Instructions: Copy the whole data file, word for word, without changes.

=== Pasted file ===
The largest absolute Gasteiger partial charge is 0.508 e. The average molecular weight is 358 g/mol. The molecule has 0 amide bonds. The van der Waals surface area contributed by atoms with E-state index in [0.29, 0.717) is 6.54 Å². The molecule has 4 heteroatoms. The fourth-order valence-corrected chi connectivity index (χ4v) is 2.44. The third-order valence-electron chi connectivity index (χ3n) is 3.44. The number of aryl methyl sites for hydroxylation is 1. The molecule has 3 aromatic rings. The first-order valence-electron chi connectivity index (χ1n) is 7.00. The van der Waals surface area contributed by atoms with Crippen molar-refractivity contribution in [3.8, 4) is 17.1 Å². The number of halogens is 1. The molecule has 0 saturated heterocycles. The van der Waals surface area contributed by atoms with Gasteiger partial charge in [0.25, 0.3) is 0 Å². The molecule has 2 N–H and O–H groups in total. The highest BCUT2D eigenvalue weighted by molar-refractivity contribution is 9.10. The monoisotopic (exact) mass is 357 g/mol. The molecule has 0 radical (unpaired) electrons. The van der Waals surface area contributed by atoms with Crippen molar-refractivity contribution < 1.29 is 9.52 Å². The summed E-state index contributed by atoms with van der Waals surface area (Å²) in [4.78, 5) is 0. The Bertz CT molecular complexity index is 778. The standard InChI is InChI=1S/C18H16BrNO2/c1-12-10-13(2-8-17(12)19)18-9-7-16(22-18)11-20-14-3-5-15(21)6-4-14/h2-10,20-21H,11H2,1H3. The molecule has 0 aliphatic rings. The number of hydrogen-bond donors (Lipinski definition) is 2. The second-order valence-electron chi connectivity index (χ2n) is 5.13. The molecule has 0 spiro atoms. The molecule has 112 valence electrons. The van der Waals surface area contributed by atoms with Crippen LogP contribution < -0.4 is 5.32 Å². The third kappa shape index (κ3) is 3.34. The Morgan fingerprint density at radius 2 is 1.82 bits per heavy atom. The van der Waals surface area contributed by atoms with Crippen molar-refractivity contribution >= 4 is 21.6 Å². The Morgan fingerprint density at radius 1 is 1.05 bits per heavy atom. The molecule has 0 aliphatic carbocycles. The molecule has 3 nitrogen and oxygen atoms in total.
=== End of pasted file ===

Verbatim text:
The largest absolute Gasteiger partial charge is 0.508 e. The average molecular weight is 358 g/mol. The molecule has 0 amide bonds. The van der Waals surface area contributed by atoms with E-state index in [0.29, 0.717) is 6.54 Å². The molecule has 4 heteroatoms. The fourth-order valence-corrected chi connectivity index (χ4v) is 2.44. The third-order valence-electron chi connectivity index (χ3n) is 3.44. The number of aryl methyl sites for hydroxylation is 1. The molecule has 3 aromatic rings. The first-order valence-electron chi connectivity index (χ1n) is 7.00. The van der Waals surface area contributed by atoms with Crippen molar-refractivity contribution in [3.8, 4) is 17.1 Å². The number of halogens is 1. The molecule has 0 saturated heterocycles. The van der Waals surface area contributed by atoms with Gasteiger partial charge in [0.25, 0.3) is 0 Å². The molecule has 2 N–H and O–H groups in total. The highest BCUT2D eigenvalue weighted by molar-refractivity contribution is 9.10. The monoisotopic (exact) mass is 357 g/mol. The molecule has 0 radical (unpaired) electrons. The van der Waals surface area contributed by atoms with Crippen molar-refractivity contribution < 1.29 is 9.52 Å². The summed E-state index contributed by atoms with van der Waals surface area (Å²) in [4.78, 5) is 0. The Bertz CT molecular complexity index is 778. The standard InChI is InChI=1S/C18H16BrNO2/c1-12-10-13(2-8-17(12)19)18-9-7-16(22-18)11-20-14-3-5-15(21)6-4-14/h2-10,20-21H,11H2,1H3. The molecule has 0 aliphatic rings. The number of hydrogen-bond donors (Lipinski definition) is 2. The second-order valence-electron chi connectivity index (χ2n) is 5.13. The molecule has 0 spiro atoms. The molecule has 112 valence electrons. The van der Waals surface area contributed by atoms with Crippen LogP contribution < -0.4 is 5.32 Å². The third kappa shape index (κ3) is 3.34. The Morgan fingerprint density at radius 2 is 1.82 bits per heavy atom. The van der Waals surface area contributed by atoms with Crippen molar-refractivity contribution >= 4 is 21.6 Å². The Morgan fingerprint density at radius 1 is 1.05 bits per heavy atom. The molecule has 0 aliphatic carbocycles. The molecule has 3 nitrogen and oxygen atoms in total.